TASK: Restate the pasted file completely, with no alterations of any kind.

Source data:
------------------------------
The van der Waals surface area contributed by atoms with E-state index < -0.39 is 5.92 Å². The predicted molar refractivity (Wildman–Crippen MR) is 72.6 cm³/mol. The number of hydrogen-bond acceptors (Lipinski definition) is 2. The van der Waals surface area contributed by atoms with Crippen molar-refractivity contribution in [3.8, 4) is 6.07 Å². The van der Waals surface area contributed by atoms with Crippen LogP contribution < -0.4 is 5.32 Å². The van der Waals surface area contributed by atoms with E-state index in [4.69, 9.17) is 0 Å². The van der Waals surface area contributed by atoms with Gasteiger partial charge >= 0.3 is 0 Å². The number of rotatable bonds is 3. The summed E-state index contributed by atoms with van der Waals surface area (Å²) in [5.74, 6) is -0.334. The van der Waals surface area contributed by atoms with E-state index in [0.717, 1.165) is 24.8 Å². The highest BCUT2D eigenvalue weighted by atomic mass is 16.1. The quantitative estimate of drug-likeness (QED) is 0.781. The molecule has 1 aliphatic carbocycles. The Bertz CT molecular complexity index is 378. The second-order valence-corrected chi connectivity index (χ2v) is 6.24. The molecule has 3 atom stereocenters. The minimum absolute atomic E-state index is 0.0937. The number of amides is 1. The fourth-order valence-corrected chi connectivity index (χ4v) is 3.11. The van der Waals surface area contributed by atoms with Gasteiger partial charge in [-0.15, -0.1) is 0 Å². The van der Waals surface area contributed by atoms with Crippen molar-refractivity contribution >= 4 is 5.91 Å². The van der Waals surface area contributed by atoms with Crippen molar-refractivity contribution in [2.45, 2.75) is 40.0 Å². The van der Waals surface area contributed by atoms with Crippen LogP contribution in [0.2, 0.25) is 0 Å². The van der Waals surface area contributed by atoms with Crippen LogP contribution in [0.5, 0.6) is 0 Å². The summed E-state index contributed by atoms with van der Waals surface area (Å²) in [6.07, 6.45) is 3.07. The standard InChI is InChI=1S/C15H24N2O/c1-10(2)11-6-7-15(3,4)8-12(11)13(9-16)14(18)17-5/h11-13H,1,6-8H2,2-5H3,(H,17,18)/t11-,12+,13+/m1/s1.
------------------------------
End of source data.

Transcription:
The van der Waals surface area contributed by atoms with E-state index < -0.39 is 5.92 Å². The predicted molar refractivity (Wildman–Crippen MR) is 72.6 cm³/mol. The number of hydrogen-bond acceptors (Lipinski definition) is 2. The van der Waals surface area contributed by atoms with Crippen molar-refractivity contribution in [3.8, 4) is 6.07 Å². The van der Waals surface area contributed by atoms with Crippen LogP contribution < -0.4 is 5.32 Å². The van der Waals surface area contributed by atoms with E-state index in [4.69, 9.17) is 0 Å². The van der Waals surface area contributed by atoms with Gasteiger partial charge >= 0.3 is 0 Å². The number of rotatable bonds is 3. The summed E-state index contributed by atoms with van der Waals surface area (Å²) in [5.74, 6) is -0.334. The van der Waals surface area contributed by atoms with E-state index in [0.717, 1.165) is 24.8 Å². The highest BCUT2D eigenvalue weighted by atomic mass is 16.1. The quantitative estimate of drug-likeness (QED) is 0.781. The molecule has 1 aliphatic carbocycles. The Bertz CT molecular complexity index is 378. The second-order valence-corrected chi connectivity index (χ2v) is 6.24. The molecule has 3 atom stereocenters. The minimum absolute atomic E-state index is 0.0937. The number of amides is 1. The fourth-order valence-corrected chi connectivity index (χ4v) is 3.11. The van der Waals surface area contributed by atoms with Gasteiger partial charge in [-0.15, -0.1) is 0 Å². The van der Waals surface area contributed by atoms with Crippen molar-refractivity contribution >= 4 is 5.91 Å². The van der Waals surface area contributed by atoms with Crippen molar-refractivity contribution in [2.45, 2.75) is 40.0 Å². The van der Waals surface area contributed by atoms with Crippen LogP contribution in [0.2, 0.25) is 0 Å². The van der Waals surface area contributed by atoms with Crippen LogP contribution in [0.5, 0.6) is 0 Å². The summed E-state index contributed by atoms with van der Waals surface area (Å²) in [6.07, 6.45) is 3.07. The standard InChI is InChI=1S/C15H24N2O/c1-10(2)11-6-7-15(3,4)8-12(11)13(9-16)14(18)17-5/h11-13H,1,6-8H2,2-5H3,(H,17,18)/t11-,12+,13+/m1/s1.